Good night, Andras Bitlab/Cod
Message: 48/56 From: Marc/Disquiet.com Subject: Re: why electronica? Pedro,
You’ve very much touched on the follow up question I had in mind — and it applies less to netlabels specifically, than it does to the nature of electronic music, but the netlabel angle is inherent in the question nonetheless, because the whole issue of monetary value is what I’m getting at. Speaking of the “ease” of current music making in the electronic world, does that suggest that to a good extent electronic music is more, to borrow a term from Hollywood and Broadway, “music by the yard”?
Message: 49/56 From: Nathan/Dark Winter Subject: Re: curating yourself I am a musician (Samsa, Bunk Data) and for me, it’s never been a problem with the balance. For Dark Winter I like to release only one album by an artist per year (including myself) with the exception of collaborations, compilations, etc..
When I started the label I had a lot of material pilled up from not releasing during my 5 years with the GHM label so my first agenda was to get myself caught up! After that, I have tried to keep it to only one DW release a year. That leaves me with 11 months to plan out and that works great for me!
Message: 50/56 From: Marc/Disquiet.com Subject: mirror mirror Which release thus far on your netlabel best typifies what you’re up to, and why?
Message: 51/56 From: Marc/Disquiet.com Subject: the nature of the forum It’s been interesting to me thus far that on at least twice the discussion has turned from a theoretical talk about what netlabels are, to a more practical discussion of how to put a netlabel together, to things like RSS feeds and music formats. Could you talk a bit about the learning process you went through in advance of and since launching your netlabel: who you learned from, who you asked questions of, forums or other places you were able to ask for advice, advice you might have passed on subsequently to other netlabel administrators, and whether you’ve had any face-to-face interaction with other netlabel people?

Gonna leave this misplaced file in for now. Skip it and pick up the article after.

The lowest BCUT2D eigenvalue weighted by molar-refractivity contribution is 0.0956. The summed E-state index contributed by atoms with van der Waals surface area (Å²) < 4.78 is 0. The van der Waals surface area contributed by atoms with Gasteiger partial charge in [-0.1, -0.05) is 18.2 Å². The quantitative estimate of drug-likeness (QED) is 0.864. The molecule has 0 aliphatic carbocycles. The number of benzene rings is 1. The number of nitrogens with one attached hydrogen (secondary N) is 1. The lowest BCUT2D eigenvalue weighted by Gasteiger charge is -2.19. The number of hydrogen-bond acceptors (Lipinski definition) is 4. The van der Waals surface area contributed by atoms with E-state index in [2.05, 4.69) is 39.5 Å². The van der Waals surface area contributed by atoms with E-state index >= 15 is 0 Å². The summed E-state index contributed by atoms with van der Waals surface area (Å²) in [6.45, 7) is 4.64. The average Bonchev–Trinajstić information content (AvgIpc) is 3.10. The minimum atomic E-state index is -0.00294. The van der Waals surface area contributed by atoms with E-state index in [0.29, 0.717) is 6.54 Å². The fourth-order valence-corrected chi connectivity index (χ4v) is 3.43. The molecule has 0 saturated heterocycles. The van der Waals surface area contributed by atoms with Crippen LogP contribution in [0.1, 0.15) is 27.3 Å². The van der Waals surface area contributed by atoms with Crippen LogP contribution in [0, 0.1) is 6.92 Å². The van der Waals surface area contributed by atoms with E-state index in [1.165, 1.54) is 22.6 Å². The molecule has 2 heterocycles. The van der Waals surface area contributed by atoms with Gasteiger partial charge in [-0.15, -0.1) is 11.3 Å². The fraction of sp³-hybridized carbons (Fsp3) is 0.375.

Yeah, it’s a long one, but they’re all essentially the same question.
Message: 52/56 From: Andras/Complementary Distribution Subject: Re: mirror mirror Marc Weidenbaum wrote: > Which release thus far on your netlabel > best typifies what you’re up to, and why?
I would say, my catalogue as a whole typifies what I am up to with my netlabel. That is this “bookshelf” concept, which I have mentioned above. I don’t think I’d need to say more about this at the moment, because I would just repeat myself. :)
Best, Andras Bitlab/Cod
Message: 53/56 From: Andras/Complementary Distribution Subject: Re: the nature of the forum I had already learnt many things about promotion and label work in general when I started my netlabel, so things were not that hard in my case. There is a great link collection at netlabels.org as well; this is a good starting point to any kind of netlabel information. I only had problems with the uploading process, but a few days later it became clear as well. Many thanks to Simon at archive.org for his work; he is one of the greatest admins in the world. :) I don’t feel that I had any face-to-face interaction with other people in the scene — it would be good to experience something like that.
Best, Andras Bitlab/Cod
Message: 54/56 From: Andras/Complementary Distribution Subject: Re: curating yourself Marc Weidenbaum wrote: > If you’re a musician, how do you balance that > role with being a curator of other people’s > work?
I have heard a similar question once, as far as I remember a drum & bass producer was asked: “How do you listen to music? Is that different?” He answered something like “There is no difference in that.” Our concept is that simple at Bitlab: We listen to the demos which are not against our policy, and sooner or later (it is a question of money, of course) we release what we like. My netlabel doesn’t have a detailed policy, I decided to ask people to send me their “books” which they think I should read or put a copy of it on my public bookshelf. All in all, I have never had any bad dreams about that problem of balancing yet, fortunately.
Best, Andras Bitlab/Cod
Message: 55/56 From: Nathan/Dark Winter Subject: I’m back sorry I’m Late! Hey guys,
It appears that my email was bouncing for some reason and that’s why I haven’t been seeing the emails. I reactivated my account so I should be good to go again.
I will respond to both of Marc’s questions from today in this email.
Which release thus far on your netlabel best typifies what you’re up to, and why?
I would have to agree with what’s been said regarding the ‘bookshelf’ concept. I think of it more as a ‘library.’ Just like a collection of ones favorite books, a label is simply a collection of music that’s available to the public. For me, I try to have each Dark Winter release be as original and different from the rest while sharing a similar ‘something’ that calls out to me. A release for me is ‘new’ every month so it is always a statement of what I am up to! :-)
Marc Weidenbaum wrote: > Could you talk a bit about the learning > process you went through in advance of > and since launching your netlabel: who > you learned from, who you asked questions of?
Message: 56/56 From: Marc/Disquiet.com Subject: the end Hi, gentlemen. I think out yap has reached its natural end. Thanks again for participating. It’s been great.